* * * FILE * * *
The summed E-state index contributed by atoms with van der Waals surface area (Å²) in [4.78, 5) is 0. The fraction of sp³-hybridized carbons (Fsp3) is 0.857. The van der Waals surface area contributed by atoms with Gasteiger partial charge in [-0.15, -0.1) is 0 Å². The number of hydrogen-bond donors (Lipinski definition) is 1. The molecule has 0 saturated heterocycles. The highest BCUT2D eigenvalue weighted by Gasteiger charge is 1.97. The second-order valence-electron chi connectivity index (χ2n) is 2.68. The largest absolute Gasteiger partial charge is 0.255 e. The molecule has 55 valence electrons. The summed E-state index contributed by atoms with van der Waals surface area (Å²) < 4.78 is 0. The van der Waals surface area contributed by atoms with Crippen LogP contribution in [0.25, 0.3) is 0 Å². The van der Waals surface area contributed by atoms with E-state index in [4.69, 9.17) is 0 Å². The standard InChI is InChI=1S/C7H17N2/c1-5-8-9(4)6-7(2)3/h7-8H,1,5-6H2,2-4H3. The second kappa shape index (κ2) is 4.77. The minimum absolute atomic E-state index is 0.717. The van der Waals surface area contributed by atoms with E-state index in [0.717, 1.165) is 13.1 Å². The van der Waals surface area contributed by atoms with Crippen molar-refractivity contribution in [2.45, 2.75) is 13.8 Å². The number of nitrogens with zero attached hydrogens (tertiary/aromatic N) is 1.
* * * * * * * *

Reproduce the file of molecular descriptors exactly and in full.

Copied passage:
The summed E-state index contributed by atoms with van der Waals surface area (Å²) in [4.78, 5) is 0. The fraction of sp³-hybridized carbons (Fsp3) is 0.857. The van der Waals surface area contributed by atoms with Gasteiger partial charge in [-0.15, -0.1) is 0 Å². The number of hydrogen-bond donors (Lipinski definition) is 1. The molecule has 0 saturated heterocycles. The highest BCUT2D eigenvalue weighted by Gasteiger charge is 1.97. The second-order valence-electron chi connectivity index (χ2n) is 2.68. The largest absolute Gasteiger partial charge is 0.255 e. The molecule has 55 valence electrons. The summed E-state index contributed by atoms with van der Waals surface area (Å²) < 4.78 is 0. The van der Waals surface area contributed by atoms with Crippen LogP contribution in [0.25, 0.3) is 0 Å². The van der Waals surface area contributed by atoms with E-state index in [4.69, 9.17) is 0 Å². The standard InChI is InChI=1S/C7H17N2/c1-5-8-9(4)6-7(2)3/h7-8H,1,5-6H2,2-4H3. The second kappa shape index (κ2) is 4.77. The minimum absolute atomic E-state index is 0.717. The van der Waals surface area contributed by atoms with E-state index in [0.717, 1.165) is 13.1 Å². The van der Waals surface area contributed by atoms with Crippen molar-refractivity contribution in [2.45, 2.75) is 13.8 Å². The number of nitrogens with zero attached hydrogens (tertiary/aromatic N) is 1.